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A Survey on Recommendation Methods Beyond Accuracy
Jungkyu HAN Hayato YAMANA
IEICE TRANSACTIONS on Information and Systems
Publication Date: 2017/12/01
Online ISSN: 1745-1361
Type of Manuscript: SURVEY PAPER
Category: Data Engineering, Web Information Systems
recommendation, beyond-accuracy, diversity, novelty, long-tail,
Full Text: FreePDF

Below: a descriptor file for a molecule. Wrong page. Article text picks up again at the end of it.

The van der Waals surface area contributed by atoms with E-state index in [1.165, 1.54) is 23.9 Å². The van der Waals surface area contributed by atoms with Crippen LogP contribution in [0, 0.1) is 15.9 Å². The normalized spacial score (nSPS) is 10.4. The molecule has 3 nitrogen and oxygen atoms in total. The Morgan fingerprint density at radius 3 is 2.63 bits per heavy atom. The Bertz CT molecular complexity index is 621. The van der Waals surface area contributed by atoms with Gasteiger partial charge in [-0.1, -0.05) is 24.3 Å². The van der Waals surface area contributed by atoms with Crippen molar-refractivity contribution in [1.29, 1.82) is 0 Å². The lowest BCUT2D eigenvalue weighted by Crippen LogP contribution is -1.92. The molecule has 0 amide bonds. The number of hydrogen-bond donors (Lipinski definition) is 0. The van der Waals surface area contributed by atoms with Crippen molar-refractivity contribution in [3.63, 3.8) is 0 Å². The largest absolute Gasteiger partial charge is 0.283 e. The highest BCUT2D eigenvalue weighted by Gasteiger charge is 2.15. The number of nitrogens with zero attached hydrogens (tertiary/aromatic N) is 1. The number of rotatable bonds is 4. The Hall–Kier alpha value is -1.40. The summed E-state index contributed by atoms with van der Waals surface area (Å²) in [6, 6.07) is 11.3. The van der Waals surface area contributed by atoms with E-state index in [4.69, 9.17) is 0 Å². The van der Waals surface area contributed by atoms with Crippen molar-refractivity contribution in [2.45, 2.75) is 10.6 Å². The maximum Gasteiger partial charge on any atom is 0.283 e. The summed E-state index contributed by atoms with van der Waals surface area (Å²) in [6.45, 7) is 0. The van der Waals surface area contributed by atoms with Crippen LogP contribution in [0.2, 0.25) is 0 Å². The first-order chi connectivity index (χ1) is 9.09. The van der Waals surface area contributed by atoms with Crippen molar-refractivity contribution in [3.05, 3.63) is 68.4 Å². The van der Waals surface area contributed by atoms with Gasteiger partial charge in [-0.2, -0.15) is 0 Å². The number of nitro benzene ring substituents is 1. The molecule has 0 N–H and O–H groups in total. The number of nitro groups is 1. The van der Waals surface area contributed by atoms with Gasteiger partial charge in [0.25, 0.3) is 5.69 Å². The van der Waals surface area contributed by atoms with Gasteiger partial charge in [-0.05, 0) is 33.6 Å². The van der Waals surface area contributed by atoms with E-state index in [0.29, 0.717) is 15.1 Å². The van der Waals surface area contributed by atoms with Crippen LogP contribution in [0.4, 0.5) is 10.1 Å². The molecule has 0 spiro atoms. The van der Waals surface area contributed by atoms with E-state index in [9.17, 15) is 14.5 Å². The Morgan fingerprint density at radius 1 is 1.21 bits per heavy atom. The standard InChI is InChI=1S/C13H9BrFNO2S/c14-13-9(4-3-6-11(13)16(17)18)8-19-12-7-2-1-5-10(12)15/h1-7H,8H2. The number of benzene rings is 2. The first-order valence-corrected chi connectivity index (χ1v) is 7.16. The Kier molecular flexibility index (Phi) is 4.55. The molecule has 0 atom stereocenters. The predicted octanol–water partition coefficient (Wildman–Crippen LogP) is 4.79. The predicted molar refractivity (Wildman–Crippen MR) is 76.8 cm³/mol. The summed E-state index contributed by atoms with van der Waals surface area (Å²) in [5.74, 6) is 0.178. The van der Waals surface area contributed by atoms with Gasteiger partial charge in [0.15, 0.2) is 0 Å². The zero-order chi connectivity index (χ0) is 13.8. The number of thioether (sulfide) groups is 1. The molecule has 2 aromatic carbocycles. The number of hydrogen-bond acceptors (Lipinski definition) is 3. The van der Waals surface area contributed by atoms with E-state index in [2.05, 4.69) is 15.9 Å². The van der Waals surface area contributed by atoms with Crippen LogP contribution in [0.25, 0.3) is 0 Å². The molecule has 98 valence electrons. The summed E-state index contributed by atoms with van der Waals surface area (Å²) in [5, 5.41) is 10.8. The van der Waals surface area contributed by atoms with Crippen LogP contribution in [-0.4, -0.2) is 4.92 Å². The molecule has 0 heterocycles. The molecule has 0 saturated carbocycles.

In recommending to another individual an item that one loves, accuracy is important, however in most cases, focusing only on accuracy generates less satisfactory recommendations. Studies have repeatedly pointed out that aspects that go beyond accuracy — such as the diversity and novelty of the recommended items — are as important as accuracy in making a satisfactory recommendation. Despite their importance, there is no global consensus about definitions and evaluations regarding beyond-accuracy aspects, as such aspects closely relate to the subjective sensibility of user satisfaction. In addition, devising algorithms for this purpose is difficult, because algorithms concurrently pursue the aspects in trade-off relation (i.e., accuracy vs. novelty). In the aforementioned situation, for researchers initiating a study in this domain, it is important to obtain a systematically integrated view of the domain. This paper reports the results of a survey of about 70 studies published over the last 15 years, each of which addresses recommendations that consider beyond-accuracy aspects. From this survey, we identify diversity, novelty, and coverage as important aspects in achieving serendipity and popularity unbiasedness — factors that are important to user satisfaction and business profits, respectively. The five major groups of algorithms that tackle the beyond-accuracy aspects are multi-objective, modified collaborative filtering (CF), clustering, graph, and hybrid; we then classify and describe algorithms as per this typology. The off-line evaluation metrics and user studies carried out by the studies are also described. Based on the survey results, we assert that there is a lot of room for research in the domain. Especially, personalization and generalization are considered important issues that should be addressed in future research (e.g., automatic per-user-trade-off among the aspects, and properly establishing beyond-accuracy aspects for various types of applications or algorithms).